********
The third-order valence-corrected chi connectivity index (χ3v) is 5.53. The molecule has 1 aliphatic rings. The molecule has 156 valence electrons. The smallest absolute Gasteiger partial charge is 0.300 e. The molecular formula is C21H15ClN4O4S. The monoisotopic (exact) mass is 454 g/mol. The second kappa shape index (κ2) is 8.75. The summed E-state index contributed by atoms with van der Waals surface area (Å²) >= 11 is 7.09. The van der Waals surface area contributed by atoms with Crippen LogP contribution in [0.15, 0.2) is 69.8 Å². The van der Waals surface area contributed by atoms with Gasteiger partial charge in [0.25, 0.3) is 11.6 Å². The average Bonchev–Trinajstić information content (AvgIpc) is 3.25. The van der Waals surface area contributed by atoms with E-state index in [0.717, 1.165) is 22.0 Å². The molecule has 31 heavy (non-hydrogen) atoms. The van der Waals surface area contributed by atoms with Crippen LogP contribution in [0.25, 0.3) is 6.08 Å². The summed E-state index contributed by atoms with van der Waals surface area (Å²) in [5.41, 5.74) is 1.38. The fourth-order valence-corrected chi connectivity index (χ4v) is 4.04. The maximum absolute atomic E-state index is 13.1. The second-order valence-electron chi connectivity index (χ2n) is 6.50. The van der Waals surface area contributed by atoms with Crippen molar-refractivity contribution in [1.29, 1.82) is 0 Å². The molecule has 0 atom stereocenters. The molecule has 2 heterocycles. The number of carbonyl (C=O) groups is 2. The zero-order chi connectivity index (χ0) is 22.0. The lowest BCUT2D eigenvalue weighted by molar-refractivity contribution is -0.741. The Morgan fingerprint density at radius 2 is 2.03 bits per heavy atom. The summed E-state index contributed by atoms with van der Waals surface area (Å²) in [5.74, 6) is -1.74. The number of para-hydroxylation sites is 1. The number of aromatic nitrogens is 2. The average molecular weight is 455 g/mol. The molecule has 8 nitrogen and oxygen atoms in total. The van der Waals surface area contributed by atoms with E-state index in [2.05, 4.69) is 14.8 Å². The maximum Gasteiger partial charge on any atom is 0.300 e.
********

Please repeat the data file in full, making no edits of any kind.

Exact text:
The third-order valence-corrected chi connectivity index (χ3v) is 5.53. The molecule has 1 aliphatic rings. The molecule has 156 valence electrons. The smallest absolute Gasteiger partial charge is 0.300 e. The molecular formula is C21H15ClN4O4S. The monoisotopic (exact) mass is 454 g/mol. The second kappa shape index (κ2) is 8.75. The summed E-state index contributed by atoms with van der Waals surface area (Å²) >= 11 is 7.09. The van der Waals surface area contributed by atoms with Crippen LogP contribution in [0.15, 0.2) is 69.8 Å². The van der Waals surface area contributed by atoms with Gasteiger partial charge in [0.25, 0.3) is 11.6 Å². The average Bonchev–Trinajstić information content (AvgIpc) is 3.25. The van der Waals surface area contributed by atoms with E-state index in [0.717, 1.165) is 22.0 Å². The molecule has 31 heavy (non-hydrogen) atoms. The van der Waals surface area contributed by atoms with Crippen LogP contribution in [0.25, 0.3) is 6.08 Å². The summed E-state index contributed by atoms with van der Waals surface area (Å²) in [5.41, 5.74) is 1.38. The fourth-order valence-corrected chi connectivity index (χ4v) is 4.04. The maximum absolute atomic E-state index is 13.1. The second-order valence-electron chi connectivity index (χ2n) is 6.50. The van der Waals surface area contributed by atoms with Crippen molar-refractivity contribution in [1.29, 1.82) is 0 Å². The molecule has 0 atom stereocenters. The molecule has 2 heterocycles. The number of carbonyl (C=O) groups is 2. The zero-order chi connectivity index (χ0) is 22.0. The lowest BCUT2D eigenvalue weighted by molar-refractivity contribution is -0.741. The Morgan fingerprint density at radius 2 is 2.03 bits per heavy atom. The summed E-state index contributed by atoms with van der Waals surface area (Å²) in [5.74, 6) is -1.74. The number of para-hydroxylation sites is 1. The number of aromatic nitrogens is 2. The average molecular weight is 455 g/mol. The molecule has 8 nitrogen and oxygen atoms in total. The van der Waals surface area contributed by atoms with E-state index in [2.05, 4.69) is 14.8 Å². The maximum Gasteiger partial charge on any atom is 0.300 e.